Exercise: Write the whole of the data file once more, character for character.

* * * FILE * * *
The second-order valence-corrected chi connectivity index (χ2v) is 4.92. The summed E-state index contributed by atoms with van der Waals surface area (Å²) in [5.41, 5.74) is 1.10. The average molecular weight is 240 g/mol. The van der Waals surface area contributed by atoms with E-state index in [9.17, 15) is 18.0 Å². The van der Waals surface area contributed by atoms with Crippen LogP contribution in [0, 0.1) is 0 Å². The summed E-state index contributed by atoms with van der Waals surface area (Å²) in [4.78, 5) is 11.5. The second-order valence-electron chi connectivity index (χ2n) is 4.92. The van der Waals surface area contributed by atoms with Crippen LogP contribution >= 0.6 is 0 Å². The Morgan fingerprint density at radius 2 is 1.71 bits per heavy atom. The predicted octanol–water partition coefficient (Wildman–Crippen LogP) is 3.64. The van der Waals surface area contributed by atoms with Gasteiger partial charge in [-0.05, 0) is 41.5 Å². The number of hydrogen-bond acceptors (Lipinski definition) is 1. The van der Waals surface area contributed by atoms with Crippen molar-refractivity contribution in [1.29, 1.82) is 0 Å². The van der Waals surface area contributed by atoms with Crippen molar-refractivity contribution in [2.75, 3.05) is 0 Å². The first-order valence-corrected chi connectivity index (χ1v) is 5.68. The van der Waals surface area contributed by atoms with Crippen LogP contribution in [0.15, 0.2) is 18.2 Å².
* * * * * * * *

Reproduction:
The second-order valence-corrected chi connectivity index (χ2v) is 4.92. The summed E-state index contributed by atoms with van der Waals surface area (Å²) in [5.41, 5.74) is 1.10. The average molecular weight is 240 g/mol. The van der Waals surface area contributed by atoms with E-state index in [9.17, 15) is 18.0 Å². The van der Waals surface area contributed by atoms with Crippen LogP contribution in [0, 0.1) is 0 Å². The summed E-state index contributed by atoms with van der Waals surface area (Å²) in [4.78, 5) is 11.5. The second-order valence-electron chi connectivity index (χ2n) is 4.92. The van der Waals surface area contributed by atoms with Crippen LogP contribution >= 0.6 is 0 Å². The Morgan fingerprint density at radius 2 is 1.71 bits per heavy atom. The predicted octanol–water partition coefficient (Wildman–Crippen LogP) is 3.64. The van der Waals surface area contributed by atoms with Gasteiger partial charge in [-0.05, 0) is 41.5 Å². The number of hydrogen-bond acceptors (Lipinski definition) is 1. The van der Waals surface area contributed by atoms with Crippen molar-refractivity contribution in [1.29, 1.82) is 0 Å². The van der Waals surface area contributed by atoms with Crippen molar-refractivity contribution in [2.75, 3.05) is 0 Å². The first-order valence-corrected chi connectivity index (χ1v) is 5.68. The van der Waals surface area contributed by atoms with Crippen LogP contribution in [0.15, 0.2) is 18.2 Å².